Commuter rail a few steps closer to Thurston County

Let’s not get our hopes up, but the recent opening of a Sounder train station in Lakewood in Pierce County moves the South Sound a step closer to commuter rail service.

It took Sound Transit 16 years of discussion and planning to open the Lakewood station, and bringing trains across the Pierce-Thurston county line involves additional complexities around financing and agreements with Burlington Northern Santa Fe Railway.

But it does bring rail 8.5 miles closer than the north Tacoma station that was the previous end of line.

Extending the service to Olympia makes tremendous sense. Getting cars off the Olympia-JBLM-Tacoma Interstate 5 corridor would certinaly improve the quality of life for South Sound commuters, both those coming into Olympia as well as those going out.

During legislative sessions, it would benefit lobbyists and lawmakers traveling up and down the Puget Sound.

A partnership with Intercity Transit could increase local bus ridership, providing the regional transit entity with additional revenue to finance expanded service.

But, let’s get real. Sounder rail service to Olympia is many years into the future. South Sound elected officials must start the conversation now and get the wheels rolling.

It’s hard to imagine what goes through the mind of a person who steals the steering wheel of a historic ship.

The 99-year-old schooner Adventuress was moored to the public dock at Olympia’s Percival Landing earlier this month, preparing to take 24 students on a three-day educational program. The night before she was scheduled to set sail, thieves climbed aboard and stole the 3-foot-diameter wheel.

The Adventuress is a Puget Sound icon, owned and operated by the nonprofit Sound Experience, which provides maritime experiences for young people. It takes a particularly heartless, or perhaps ignorant, criminal to steal from such a worthy program.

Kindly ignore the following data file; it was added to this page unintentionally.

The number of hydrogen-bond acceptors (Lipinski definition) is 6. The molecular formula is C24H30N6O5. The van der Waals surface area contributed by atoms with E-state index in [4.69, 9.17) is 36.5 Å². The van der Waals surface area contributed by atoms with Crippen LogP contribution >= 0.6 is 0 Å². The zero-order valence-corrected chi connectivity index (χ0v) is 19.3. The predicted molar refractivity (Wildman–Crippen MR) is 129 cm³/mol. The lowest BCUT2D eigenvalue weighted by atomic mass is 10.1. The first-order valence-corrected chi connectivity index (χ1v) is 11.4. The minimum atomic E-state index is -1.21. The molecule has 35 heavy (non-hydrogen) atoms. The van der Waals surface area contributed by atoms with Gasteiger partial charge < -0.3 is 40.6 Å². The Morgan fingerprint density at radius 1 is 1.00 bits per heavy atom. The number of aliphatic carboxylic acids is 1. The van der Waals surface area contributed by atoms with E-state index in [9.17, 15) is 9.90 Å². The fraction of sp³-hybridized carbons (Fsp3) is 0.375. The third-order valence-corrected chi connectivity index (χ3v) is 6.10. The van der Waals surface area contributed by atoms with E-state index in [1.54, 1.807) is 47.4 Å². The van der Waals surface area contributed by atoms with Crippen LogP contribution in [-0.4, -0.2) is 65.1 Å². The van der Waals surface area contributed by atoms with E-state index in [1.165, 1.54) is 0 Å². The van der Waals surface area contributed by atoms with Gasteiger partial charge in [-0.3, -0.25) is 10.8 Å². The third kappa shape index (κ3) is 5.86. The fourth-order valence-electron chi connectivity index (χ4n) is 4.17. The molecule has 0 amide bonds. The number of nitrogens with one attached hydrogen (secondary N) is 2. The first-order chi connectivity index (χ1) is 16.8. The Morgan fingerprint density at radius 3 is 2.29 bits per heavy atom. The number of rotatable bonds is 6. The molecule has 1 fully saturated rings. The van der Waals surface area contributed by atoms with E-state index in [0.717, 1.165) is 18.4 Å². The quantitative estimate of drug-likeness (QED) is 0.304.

Doing something good for our community sometimes requires skills that engaged volunteers don’t posses.

That’s why a number of South Sound organizations have teamed up for a Social Good Event, a workshop designed to teach community-building skills. Software developer Joe Justice will teach the four-hour workshop from 1-5 p.m. Sunday, Oct. 28, at Black Hills High School.

The coalition of organizations are focused on a project to encourage nutritious eating and increasing the daily physical activity of Thurston County residents.

Learn more at facebook.com/ achievesocialgood.

Having children vaccinated against common diseases benefits the entire community. Not only is the child protected, but immunizations limit the incidence of ailments and their transfer to others.

Washington used to rank dead last among states for child vaccination rates. Thanks to legislation making it more difficult for parents to exempt their children, the state is now above the national average.

Some parents objected to immunization for religious reasons, although some acted on false information connecting vaccines to autism. A study making that link has been debunked.

Rejoice, chocolaholics! Rejoice!

A new study by the New England Journal of Medicine has found a connection between the amount of chocolate consumed in a nation to the number of Nobel Prize winners that nation has produced.

It’s not surprising that Switzerland leads the world in both chocolate consumption and Nobel Prize winners. The United States ranked midway down the list of chocolate lovers, but in good company with Belgium.

Researchers set out to prove that flavanols in chocolate, which also exist in green tea, slow the rate of mental decline as a person ages.

No word on whether dark chocolate helped more than milk chocolate, or whether adding almonds or peanut butter to the coco made a difference. We’re doing our own study into that.